Current weather outlooks expect drought to persist into the summer from southwest Kansas to areas south and west. “An El Niño is forecast to develop this summer or fall, which will likely bring some relief to much of this region but perhaps not soon enough to avoid additional liquidation in the first half of 2014,” says Derrell Peel, Extension livestock marketing specilist at Oklahoma State University.
When Derrell Peel, Oklahoma State University Extension livestock marketing specialist, looks at the current U.S. drought map, he sees too much red and brown.
“According to the latest Drought Monitor, five states among the top 10 beef cattle states have the largest areas (percent of state area) of marginal drought conditions (D1 and D2 on the D0 to D4 scale), including Iowa (57%); Kansas (85%); Nebraska (61%); Oklahoma (54%); and Texas (39%),” Peel explains in his weekly market comments. “With the exception of Iowa, all of these states showed strong indications of herd expansion with significant increases in beef replacement heifers on Jan. 1… These four states accounted for 31% of the U.S. beef cowherd on Jan. 1, and the ability of these states to maintain herd expansion plans will likely determine the overall impact on the U.S. beef cow inventory in 2014.”
Unfortunately, Peel points out the current weather outlooks expect drought to persist into the summer from southwest Kansas to areas south and west. That includes western Oklahoma, West Texas, New Mexico, Arizona, Nevada, Utah, California and Oregon.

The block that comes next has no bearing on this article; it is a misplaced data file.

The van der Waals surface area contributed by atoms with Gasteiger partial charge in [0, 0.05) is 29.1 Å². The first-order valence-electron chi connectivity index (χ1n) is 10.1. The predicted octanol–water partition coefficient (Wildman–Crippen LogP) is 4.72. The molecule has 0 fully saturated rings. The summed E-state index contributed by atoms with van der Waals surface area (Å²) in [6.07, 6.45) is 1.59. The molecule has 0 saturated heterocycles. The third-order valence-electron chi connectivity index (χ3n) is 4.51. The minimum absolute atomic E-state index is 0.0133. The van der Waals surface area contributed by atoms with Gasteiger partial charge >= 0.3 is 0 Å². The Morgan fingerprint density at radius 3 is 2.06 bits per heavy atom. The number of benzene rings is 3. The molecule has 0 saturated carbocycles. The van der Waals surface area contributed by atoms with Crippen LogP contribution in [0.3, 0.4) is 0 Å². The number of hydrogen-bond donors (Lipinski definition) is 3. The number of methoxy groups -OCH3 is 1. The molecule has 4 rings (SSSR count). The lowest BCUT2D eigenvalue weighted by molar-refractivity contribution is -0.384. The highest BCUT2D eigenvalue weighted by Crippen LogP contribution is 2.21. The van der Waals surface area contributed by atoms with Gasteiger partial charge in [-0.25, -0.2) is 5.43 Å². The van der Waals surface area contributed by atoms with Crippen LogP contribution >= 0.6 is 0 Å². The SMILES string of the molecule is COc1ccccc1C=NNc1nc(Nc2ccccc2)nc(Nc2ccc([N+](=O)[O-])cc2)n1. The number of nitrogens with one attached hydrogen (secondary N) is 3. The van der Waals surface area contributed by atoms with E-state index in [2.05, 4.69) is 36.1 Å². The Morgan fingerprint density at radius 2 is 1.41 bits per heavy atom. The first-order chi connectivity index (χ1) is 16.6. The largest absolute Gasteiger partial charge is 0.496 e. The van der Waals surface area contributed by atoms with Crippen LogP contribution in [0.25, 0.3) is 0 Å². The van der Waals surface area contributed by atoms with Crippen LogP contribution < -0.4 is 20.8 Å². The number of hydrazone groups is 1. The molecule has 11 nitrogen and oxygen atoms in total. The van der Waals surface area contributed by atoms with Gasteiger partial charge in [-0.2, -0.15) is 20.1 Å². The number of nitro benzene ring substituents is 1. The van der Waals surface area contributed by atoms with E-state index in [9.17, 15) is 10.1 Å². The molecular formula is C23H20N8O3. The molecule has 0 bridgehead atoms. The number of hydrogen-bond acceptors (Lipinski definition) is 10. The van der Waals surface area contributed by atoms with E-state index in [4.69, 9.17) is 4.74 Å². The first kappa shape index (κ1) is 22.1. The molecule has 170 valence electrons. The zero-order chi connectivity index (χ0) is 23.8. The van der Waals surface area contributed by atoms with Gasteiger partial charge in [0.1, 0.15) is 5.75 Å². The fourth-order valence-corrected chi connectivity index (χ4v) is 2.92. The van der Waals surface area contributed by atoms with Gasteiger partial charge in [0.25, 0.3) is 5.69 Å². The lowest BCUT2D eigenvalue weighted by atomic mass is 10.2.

“These last six states accounted for nearly 8% of beef cows on Jan. 1, 2014,” Peel says. “An El Niño is forecast to develop this summer or fall, which will likely bring some relief to much of this region but perhaps not soon enough to avoid additional liquidation in the first half of 2014.”
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Conversely, other parts of the country anticipate improving moisture conditions, although forage has been delayed by the long, frigid winter.
“If current forecasts are realized, improved conditions in the central Great Plains and eastern Southern Plains may be enough to support limited beef cowherd expansion in 2014,” Peel says. “However, conditions in this region will likely either improve or deteriorate with typical warm and windy spring weather in the next few weeks. Forage and water supplies will tighten rapidly and soon without moisture. Failure to sustain herd expansion plans in the Central and Southern Plains will result in no growth or more herd liquidation for the entire country in 2014. The next few weeks will be critical in these states and has implications for the entire beef cattle industry.”
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